Tuesdays is pub day. No, not the day we head off to our local for our drink , but the day the postman leaves a pile of advertising brochures – le pub – in the mailbox with our letters. We refer to it all as the weekly pictures of meat since invariably all the brochures from the supermarket chains have a good few pages devoted to – you guessed it – pictures of meat. I can’t see the point, I have to say. One bit of meat looks very much like another in my opinion. Are there really people who will see the photo of, for example, ‘viande bovine a bifteck’ (beef steak) or ‘porc: foie, coeur et rognon’ (pig’s liver, heart and kidney) and leap from their chair to rush to the shops to buy it, unable to face life without that for dinner?

Sometimes we get two lots of pub. I suspect we might be at the end of our ever-changing postie’s rounds, so if anything is left over, we get it. No problem, it all gets recycled chez nous. Either it’s used for starting the fire, although we find the coated, shiny paper that’s used in le pub isn’t brilliant. The rest goes to the nearest ‘local à papiers’ (paper recycling point), although at present we’re saving it up for our raised beds. Just as soon as Notaire’s house if fully finished, we’ll be taking to the garden to build these. Our veg get easily swamped by weeds, plus the soil needs some serious improvement, so we’ve decided raised beds are the answer. Le pub will form a thick layer over at the bottom of each bed to stop the weeds growing through. Aptly enough, a lot of manure (a good mixture of llama, alpaca, chicken and rabbit droppings and bedding) will go on top of the brochures. (Ironically, this week the Leclerc pub has ads for horse manure – fumier -in it!) We’ll mix soil in with that too and are confident our veg yields will double this year.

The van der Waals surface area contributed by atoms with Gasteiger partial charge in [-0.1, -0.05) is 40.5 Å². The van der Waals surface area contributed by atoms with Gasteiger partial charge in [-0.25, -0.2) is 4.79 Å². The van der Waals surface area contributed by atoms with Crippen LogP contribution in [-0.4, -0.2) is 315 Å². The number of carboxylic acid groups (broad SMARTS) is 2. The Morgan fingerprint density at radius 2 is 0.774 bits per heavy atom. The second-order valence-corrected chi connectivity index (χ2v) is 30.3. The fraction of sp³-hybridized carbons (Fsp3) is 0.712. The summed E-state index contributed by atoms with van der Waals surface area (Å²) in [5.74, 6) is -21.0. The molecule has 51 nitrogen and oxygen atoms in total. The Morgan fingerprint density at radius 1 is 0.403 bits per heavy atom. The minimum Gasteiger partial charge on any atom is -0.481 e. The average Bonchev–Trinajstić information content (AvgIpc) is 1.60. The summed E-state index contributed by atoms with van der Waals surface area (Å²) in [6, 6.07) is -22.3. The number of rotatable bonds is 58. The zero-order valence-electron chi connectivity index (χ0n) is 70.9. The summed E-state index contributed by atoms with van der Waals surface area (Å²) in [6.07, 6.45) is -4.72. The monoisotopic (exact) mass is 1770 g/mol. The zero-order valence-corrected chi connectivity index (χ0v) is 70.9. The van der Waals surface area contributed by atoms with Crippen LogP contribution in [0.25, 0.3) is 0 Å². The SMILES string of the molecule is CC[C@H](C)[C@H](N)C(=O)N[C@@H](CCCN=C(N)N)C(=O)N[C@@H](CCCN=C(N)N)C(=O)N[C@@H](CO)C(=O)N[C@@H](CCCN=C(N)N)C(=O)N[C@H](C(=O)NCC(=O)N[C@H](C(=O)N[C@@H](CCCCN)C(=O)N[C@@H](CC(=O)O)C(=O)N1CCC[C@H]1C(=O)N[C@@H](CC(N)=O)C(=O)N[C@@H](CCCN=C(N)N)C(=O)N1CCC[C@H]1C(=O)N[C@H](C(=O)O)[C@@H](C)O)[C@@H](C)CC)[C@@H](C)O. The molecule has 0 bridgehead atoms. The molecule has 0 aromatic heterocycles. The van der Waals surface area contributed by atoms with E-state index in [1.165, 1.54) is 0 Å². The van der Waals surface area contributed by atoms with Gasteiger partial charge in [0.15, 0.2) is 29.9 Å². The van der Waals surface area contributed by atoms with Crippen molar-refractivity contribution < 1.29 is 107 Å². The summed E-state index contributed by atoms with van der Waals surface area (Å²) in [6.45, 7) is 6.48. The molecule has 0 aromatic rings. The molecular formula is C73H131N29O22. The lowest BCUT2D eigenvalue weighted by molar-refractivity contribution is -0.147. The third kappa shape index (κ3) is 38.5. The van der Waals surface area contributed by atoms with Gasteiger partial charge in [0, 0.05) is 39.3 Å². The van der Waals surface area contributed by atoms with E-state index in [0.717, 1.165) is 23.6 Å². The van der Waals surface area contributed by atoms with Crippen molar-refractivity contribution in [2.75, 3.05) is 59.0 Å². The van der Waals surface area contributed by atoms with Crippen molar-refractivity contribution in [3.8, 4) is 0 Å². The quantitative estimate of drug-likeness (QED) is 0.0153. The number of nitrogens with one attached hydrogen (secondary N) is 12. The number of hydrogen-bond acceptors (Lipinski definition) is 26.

The hardware and garden stores are the next most persistent producers of pub, closely followed by clothes shop. Those brochures get more attention in this household than the supermarket ones. Being a so-called ‘hard discount’ family, we don’t buy top name products but live off supermarket own-brand produce. They don’t feature in le pub at all.

Is le pub effective? It must be since it’s continually churned out. Or is it just the case that no supermarket dares make the unilateral decision to stop? Le pub is a huge industry. A lot of precious resources go into filling France’s mailboxes every Tuesday and then France’s bins every Wednesday, since the majority of it must get thrown away. This isn’t a nation of recyclers yet. However, look carefully and you’ll see the ecofolio logo on the back of a lot of the brochures. When organisations sign up for this, they commit to pay 37 euro per tonne of paper they produce to acknowledge their ‘responsabilité elargie de producteur’ i.e. a recognition of their wider environmental responsibilities. They must also provide facilities for recycling paper. There’s also the ‘imprimvert’ logo on some pub. This encourages greener printing practises and certain standards have to be met to be able to use the logo on a publication. Steps in the right direction at last, but not everyone’s taking them.

So even though for now le pub is going strong and getting greener, I hope it’s days are numbered.